Recent work here at the Urban Initiative leaves us once again reflecting on the strong links between the social and economic conditions of Fall River and New Bedford and their physical condition: like communities in cities across the country, decline is physically manifested in vacant and abandoned lots, absent or unruly green spaces, and housing in disrepair. Housing stocks, primarily in particularly blighted neighborhoods, are estimated to be between 9-12% vacant, significantly higher than the state average of 6.8%.
An article released by the Standard Times today, Historical Commission wrestles with demolition recommendations, discusses the current dilemma between the City of New Bedford’s efforts to address decaying properties and the desire of city residents to have a seat at the table for discussions regarding how land should be used in their neighborhoods and communities.
The article goes into detail about the City’s recommendation to tear down eight derelict properties that have been an eyesore (not to mention unsafe) for several years now. Few would argue with the City’s attempts to address these issues; however, the opposition, consisting of city residents and members of the Historical Commission, are arguing for a clear explanation of what will happen to the land after demolition, and where appropriate, it appears they’d like to have a say in the planning process.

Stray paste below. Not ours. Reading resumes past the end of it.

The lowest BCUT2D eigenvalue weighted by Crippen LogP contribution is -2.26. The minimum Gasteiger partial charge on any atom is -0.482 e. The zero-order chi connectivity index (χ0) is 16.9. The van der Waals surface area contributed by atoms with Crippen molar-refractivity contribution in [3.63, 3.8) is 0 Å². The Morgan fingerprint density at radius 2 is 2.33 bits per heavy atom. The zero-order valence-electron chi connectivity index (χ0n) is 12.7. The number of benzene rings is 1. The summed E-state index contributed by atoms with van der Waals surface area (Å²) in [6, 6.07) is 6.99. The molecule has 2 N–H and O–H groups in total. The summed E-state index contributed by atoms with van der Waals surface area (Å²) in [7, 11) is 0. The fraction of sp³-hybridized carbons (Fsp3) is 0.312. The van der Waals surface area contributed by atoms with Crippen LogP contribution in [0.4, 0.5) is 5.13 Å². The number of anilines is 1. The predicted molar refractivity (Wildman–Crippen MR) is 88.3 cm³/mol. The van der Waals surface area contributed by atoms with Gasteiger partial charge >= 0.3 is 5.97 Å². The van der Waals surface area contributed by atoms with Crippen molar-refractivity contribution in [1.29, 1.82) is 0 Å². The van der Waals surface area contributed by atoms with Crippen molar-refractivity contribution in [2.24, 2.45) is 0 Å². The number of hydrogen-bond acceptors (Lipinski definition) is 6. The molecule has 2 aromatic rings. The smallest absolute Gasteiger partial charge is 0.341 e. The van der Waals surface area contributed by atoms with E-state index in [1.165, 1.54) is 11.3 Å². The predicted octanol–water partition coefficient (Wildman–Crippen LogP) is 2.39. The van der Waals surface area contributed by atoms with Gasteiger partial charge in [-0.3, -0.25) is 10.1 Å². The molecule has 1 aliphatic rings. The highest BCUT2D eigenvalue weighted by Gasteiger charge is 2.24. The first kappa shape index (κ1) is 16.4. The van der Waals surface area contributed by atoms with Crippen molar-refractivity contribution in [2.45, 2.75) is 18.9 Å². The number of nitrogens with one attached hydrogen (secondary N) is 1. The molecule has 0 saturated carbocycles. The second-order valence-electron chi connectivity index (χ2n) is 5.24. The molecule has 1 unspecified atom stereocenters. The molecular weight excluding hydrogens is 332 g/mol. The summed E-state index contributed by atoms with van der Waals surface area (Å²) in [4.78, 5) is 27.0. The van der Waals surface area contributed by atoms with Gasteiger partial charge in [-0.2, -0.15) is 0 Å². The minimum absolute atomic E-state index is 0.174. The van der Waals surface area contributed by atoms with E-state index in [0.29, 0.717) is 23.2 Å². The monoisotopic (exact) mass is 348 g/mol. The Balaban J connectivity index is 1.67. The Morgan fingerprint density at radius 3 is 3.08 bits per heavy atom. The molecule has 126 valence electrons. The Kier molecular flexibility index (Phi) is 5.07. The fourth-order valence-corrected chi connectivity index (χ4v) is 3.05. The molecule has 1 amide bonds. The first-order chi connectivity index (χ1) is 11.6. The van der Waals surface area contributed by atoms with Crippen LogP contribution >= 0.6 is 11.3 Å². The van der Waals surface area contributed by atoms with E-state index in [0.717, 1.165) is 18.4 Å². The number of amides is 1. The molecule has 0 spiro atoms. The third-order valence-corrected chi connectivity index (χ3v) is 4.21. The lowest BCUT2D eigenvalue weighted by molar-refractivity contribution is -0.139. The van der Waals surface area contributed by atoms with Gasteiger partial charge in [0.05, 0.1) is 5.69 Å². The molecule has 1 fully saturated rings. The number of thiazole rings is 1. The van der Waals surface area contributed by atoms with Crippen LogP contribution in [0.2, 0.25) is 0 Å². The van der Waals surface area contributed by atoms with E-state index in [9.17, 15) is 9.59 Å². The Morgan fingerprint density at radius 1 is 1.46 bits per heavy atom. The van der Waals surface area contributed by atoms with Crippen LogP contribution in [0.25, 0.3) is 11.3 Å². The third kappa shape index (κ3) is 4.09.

In my view, the City, its residents, and key stakeholders in the community are working towards a common goal, however, until collaborative efforts are made, these goals will be difficult to accomplish. With that said, I also believe the future is bright, as there are several models through which partnerships can develop to revitalize vacant and deteriorating urban parcels. The Urban Initiative has recently begun investigating the use of Community Land Trusts (CLTs) to answer these challenges. CLTs in Massachusetts and beyond have empowered community members to manage and make decisions about land in their own neighborhoods, ensuring that its use is appropriate for the needs and future of those living there.
The idea of using a CLT model to address land-based challenges in the region’s cities has begun to circulate among a few key organizations and community groups, but there are several information gaps that need to be filled before a CLT could be feasibly and sustainably implemented. The Urban Initiative is currently seeking funding to complete an information-based assessment describing the landscape of vacant and abandoned parcels in Fall River and New Bedford. The assessment would also specifically analyze if and how a CLT model should be applied in these SouthCoast cities. The aim and design of the report will be centered on promoting conversation in communities wanting to have a say in the way land is being used in their neighborhoods. Conversations should, in turn, translate into well-defined partnerships from which community members and stakeholders may strategically align their resources to develop and grow CLTs, or similar models, with specific purposes.
If you have ideas about helping us move this project forward, or simply want to learn more about our proposal, feel free to contact us!